PARIS --- The $1 billion that the Pentagon recently paid to ease Lockheed Martin’s cash-flow on the F-35 program’s LRIP Lot 9 contract allowed the company to “return $1.0 billion to stockholders,” according to Lockheed’s July 19 second quarter earnings statement.
Lockheed has long complained that the delay in signing the Lot 9 contract is harming its cash flow by forcing it to advance cash payments to its suppliers, even though the contract has not been signed through its own fault: its asking price is too high for the Pentagon.
Lockheed’s Q2 earnings statement included the following:
“The Corporation may determine to fund customer programs itself pending government appropriations. If the Corporation incurs costs in excess of funds obligated on a contract, it may be at risk for reimbursement of the excess costs. In 2014 and 2015, the Corporation received customer authorization and initial funding to begin producing F-35 aircraft to be acquired under low-rate initial production (LRIP) 9 and 10 contracts, respectively. The Corporation continues to negotiate these contracts with its customer.
“Throughout the negotiation process, the Corporation has incurred costs in excess of funds obligated and has provided multiple notifications to its customer that current funding is insufficient to cover the production process.
“Despite not yet receiving additional funding, the Corporation continued work in an effort to meet the customer’s desired aircraft delivery dates.
“As a result, as of June 26, 2016, the Corporation has approximately $900 million of potential cash exposure and $3.0 billion in termination liability exposure related to the F-35 LRIP 9 and 10 contracts.
“The Corporation is currently negotiating final contract terms with its customer and expects to receive additional funding by the end of 2016.” (Emphasis added-Ed.)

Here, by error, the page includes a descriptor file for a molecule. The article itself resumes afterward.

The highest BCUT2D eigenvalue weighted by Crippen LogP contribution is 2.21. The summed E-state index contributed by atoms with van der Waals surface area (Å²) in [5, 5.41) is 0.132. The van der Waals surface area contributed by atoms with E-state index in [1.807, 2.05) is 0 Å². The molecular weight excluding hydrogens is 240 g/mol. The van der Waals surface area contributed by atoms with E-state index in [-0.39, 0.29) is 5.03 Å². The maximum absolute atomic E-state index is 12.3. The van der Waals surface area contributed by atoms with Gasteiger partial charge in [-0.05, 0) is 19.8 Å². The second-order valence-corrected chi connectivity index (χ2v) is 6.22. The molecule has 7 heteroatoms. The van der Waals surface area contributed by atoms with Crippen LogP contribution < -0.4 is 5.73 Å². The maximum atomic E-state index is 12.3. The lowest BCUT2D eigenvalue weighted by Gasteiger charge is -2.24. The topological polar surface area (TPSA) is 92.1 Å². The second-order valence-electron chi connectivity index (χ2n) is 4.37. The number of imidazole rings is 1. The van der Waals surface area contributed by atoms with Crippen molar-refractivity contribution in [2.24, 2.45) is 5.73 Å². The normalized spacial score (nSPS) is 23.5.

Pentagon Nurses Lockheed Cash-Flow
Yet the Pentagon authorized a $1 billion cash payment to Lockheed in early August, Defense News reported August 12, five months earlier than Lockheed expected and for $100 million more than Lockheed’s claimed shortfall.
Furthermore, the payment – reportedly made under an existing undefinitized contract action (UCA), has not been made public.
Joe DellaVedova, spokesman for the F-35 Joint Program Office (JPO), told Defense News that “with what we have provided, Lockheed will be able to continue the LRIP 9 production without bearing any undue burden,” as if managing contractor cash flow was a government responsibility.
DellaVedova did not reply to an Aug 15 e-mail asking for clarification.
The cash payment to Lockheed is all the more surprising that the company does not appear to have any cash-flow problems, and indeed continues to generate substantial cash.
For the first half of the year, Lockheed posted an operating profit of $2.86 billion, dwarfing its claimed $900 million shortfall on the F-35. Lockheed also said it “generated cash from operations of $1.5 billion,” so it was hardly pinched for cash, especially as its F-35 sales increased -- during just the second quarter -- by $390 million, and its operating profit by $60 million.
Its Aeronautics business, which makes the F-35, posted an operating profit of $898 million for the first half of the year – and an operating margin of 11% -- thanks “to higher net sales of approximately $390 million for the F-35 program due to increased volume on aircraft production and sustainment activities.”
Second quarter “operating profit increased approximately $60 million for the F-35 program due to increased volume and sustainment activities and higher risk retirements,” which seems to contradict the claims made about the cash shortfall.
"$1 billion Returned to Stockholders”
Interestingly, while complaining it faced a $1 billion cash shortfall from the F-35 program, Lockheed was able to announce it had “returned $1.0 billion to stockholders” – the same amount as the cash advance it received from the JPO.
Lockheed it returned the cash to stockholders by “repurchasing 2.1 million shares for $501 million” and “paying cash dividends of $501 million.
It is not immediately clear why managing the cash-flow of a private contractor is the responsibility of a government agency, so it will be interesting to see the official explanation once it is supplied.
-- Aug 17:
- Rewrote several paragraphs for clarity, corrected syntax error in final paragraph and added caption.
- Transferred story to Features section